How Kin Became Microsoft's Worst Failure

Last Updated Jul 7, 2010 10:08 AM EDT

The Microsoft Kin has now eclipsed Bob and Zune as Microsoft's worst failure, a boner so bad that it's been canceled only six weeks after it was announced. Sales estimates for the Kin range from only 500 devices sold in the first six weeks to "fewer than 10,000" (from the New York Times.) The "fewer" quote sounds like PR weasel-speak, so I'll bet the 500 figure is probably closer to the real number.

That's truly abysmal, when you consider that the Kin was offered through Verizon and there are around 300 Verizon stores scattered throughout the U.S. That's less than 2 units per store on average. No wonder Microsoft gave the product the post-haste axe.

Anyway, the reason I'm posting about the Kin is that it's a perfect example of how the best branding in the world is a complete waste of money if the customer experience (including the sales process) isn't up to snuff.

Kin's brand marketing campaign made perfect sense. Microsoft wanted Kin to seem more plugged into what's happening with young adults (their target market) than the iPhone. They therefore decided to emphasize social networking, both through the name (which points at relationships rather than gadgetry) and throughout the Kin marketing materials.

The tactical execution of this concept bordered on brilliant. The company's ad agency launched a "this is what Kin is all about" video that featured attractive Millennials doing something with their Kins that bluestocking Apple would never tout: the Kin ads pointed out that the Kin would be a great phone for sexting -- the sending of lewd personal pictures to friends via smartphone:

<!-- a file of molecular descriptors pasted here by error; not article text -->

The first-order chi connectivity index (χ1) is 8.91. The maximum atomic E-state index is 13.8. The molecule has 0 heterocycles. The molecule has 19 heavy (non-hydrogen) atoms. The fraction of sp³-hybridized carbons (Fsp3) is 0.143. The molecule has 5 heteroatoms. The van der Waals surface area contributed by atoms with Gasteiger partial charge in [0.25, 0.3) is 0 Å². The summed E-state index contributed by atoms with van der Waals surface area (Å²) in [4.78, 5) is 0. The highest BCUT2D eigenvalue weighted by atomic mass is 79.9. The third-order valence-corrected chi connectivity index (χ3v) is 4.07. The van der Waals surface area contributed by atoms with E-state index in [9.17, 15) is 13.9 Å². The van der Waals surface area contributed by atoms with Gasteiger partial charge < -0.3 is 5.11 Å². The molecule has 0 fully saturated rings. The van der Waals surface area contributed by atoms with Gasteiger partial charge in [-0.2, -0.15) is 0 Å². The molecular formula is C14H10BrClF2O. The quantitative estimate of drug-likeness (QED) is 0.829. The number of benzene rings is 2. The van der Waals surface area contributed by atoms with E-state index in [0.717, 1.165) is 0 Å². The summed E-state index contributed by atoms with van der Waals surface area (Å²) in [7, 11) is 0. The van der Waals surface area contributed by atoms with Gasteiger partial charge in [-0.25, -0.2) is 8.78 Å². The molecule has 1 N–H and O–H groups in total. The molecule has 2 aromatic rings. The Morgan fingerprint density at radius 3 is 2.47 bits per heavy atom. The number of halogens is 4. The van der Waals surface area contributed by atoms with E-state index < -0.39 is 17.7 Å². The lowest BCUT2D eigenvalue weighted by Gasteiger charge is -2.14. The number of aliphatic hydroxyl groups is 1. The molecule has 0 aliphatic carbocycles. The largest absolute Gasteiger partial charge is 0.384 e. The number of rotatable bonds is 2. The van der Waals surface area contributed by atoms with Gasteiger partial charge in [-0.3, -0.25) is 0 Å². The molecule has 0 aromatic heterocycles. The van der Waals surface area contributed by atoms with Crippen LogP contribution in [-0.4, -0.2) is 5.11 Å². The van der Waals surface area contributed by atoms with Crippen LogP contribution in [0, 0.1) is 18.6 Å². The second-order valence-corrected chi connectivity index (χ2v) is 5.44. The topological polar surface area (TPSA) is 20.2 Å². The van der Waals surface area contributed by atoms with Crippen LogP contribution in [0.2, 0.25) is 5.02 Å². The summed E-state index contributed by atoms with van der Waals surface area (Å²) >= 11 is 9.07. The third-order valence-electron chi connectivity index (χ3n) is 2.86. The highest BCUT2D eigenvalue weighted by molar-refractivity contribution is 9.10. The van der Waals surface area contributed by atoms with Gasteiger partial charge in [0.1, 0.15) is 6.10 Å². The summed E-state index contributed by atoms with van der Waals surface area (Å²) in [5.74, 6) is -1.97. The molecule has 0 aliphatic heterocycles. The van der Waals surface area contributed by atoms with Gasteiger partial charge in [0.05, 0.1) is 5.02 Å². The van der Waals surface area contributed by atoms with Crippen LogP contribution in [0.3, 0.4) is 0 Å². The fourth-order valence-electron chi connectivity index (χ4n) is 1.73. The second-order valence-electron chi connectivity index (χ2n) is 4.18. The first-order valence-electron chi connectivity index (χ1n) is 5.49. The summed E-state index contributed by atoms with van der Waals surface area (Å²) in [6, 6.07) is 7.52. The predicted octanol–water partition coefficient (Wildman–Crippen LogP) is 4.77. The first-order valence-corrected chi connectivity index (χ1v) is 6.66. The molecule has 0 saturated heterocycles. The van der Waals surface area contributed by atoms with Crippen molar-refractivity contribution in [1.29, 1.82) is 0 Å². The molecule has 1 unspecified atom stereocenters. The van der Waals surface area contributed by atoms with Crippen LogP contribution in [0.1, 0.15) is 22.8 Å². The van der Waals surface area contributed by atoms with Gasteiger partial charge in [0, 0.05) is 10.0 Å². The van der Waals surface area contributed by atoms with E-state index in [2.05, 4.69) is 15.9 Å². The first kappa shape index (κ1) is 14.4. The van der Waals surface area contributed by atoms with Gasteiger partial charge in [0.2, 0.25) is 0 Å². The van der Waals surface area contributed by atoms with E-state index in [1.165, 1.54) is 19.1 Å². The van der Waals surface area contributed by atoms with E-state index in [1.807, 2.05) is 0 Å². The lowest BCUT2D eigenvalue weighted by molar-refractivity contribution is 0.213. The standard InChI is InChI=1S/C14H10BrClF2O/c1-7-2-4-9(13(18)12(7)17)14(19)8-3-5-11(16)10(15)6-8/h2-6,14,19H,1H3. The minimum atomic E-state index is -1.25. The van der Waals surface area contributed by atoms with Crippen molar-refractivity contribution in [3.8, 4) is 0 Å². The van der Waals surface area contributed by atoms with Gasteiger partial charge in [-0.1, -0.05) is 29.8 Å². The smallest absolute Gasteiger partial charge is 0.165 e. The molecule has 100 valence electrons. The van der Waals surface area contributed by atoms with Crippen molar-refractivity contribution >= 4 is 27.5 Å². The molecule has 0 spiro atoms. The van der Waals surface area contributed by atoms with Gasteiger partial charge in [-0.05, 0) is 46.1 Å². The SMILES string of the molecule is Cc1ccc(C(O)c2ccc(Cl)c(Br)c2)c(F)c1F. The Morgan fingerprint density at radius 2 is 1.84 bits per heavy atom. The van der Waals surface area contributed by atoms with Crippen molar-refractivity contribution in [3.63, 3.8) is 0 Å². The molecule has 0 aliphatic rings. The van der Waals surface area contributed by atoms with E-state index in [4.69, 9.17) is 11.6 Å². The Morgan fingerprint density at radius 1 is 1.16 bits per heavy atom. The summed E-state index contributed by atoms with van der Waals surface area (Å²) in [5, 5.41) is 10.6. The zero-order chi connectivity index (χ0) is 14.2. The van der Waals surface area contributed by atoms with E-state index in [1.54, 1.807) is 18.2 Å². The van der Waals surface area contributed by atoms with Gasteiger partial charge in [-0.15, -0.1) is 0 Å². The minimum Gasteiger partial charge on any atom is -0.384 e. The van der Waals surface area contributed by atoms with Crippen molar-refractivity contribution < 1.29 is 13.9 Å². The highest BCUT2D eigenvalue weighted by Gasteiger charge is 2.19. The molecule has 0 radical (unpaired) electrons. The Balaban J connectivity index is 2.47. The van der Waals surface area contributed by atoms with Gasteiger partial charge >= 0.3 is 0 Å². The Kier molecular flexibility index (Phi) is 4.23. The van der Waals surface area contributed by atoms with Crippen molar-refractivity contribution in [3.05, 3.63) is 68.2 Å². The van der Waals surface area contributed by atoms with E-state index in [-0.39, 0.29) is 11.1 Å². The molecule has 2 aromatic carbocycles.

The sexting angle immediately got the baby-boom establishment's shorts in a twist, which should have been fabulous news for the Kin, because this one of those cases where you WANT to get a negative reaction in order to create more buzz. (There's nothing more likely to attract consumer attention than people complaining about sexual content.)

One could quibble about details of the campaign. The campaign could have done without Microsoft marketing's reflexive biz-blab (i.e. "next generation of the social phone" -- bleah!). But the fact remains that the Kin had a fair shot to become the Lady Gaga of the smartphone world. All except for one thing. The customer's experience with the product sucked.

First, the pricing did not match the product. The Kin was offered at $50 and $100, with cell phone contract, but you also had to buy a $30 a month data contract. But the Kin lacked the ability to run apps. Why would anyone pay smartphone prices for a phone that can't run apps?

Second, the product was deficient. If you're going to position a product as a smartphone, it needs to be, uh...., smart. The "smarts" in a smartphone mean the ability to customize it with apps. You'd think the company that invented Windows would get this.

Third, the sales channel wasn't committed. According to the New York Times, Microsoft employees who visited Verizon stores found that the sales reps were recommending Android-based phones and steering customers away from Kin.

In other words, Microsoft had brilliant brand marketing right out of the box, but in the end it didn't mean diddly-squat.

For the sake of argument, suppose Microsoft had offered the Kin, not as a smartphone, but as a regular cell phone with easy-to-use social networking features. And then priced the Kin so that it was free with a 1 year contract, with a certain amount of free data time (they would have had to subsidize Verizon to do this, but Microsoft's got deep pockets.)

Then, rather than posting corporate videos hinting at sexting, Microsoft starts shooting out press releases denying that the Kin phone was intended to be used for sexting, with specific links to YouTube videos showing exactly what people should NOT be doing with the Kin.

The Kins would be flying off the shelves.

Microsoft should have been focusing on product development, partner development, and channel development -- and left the branding to the customers. That's the way it's done nowadays.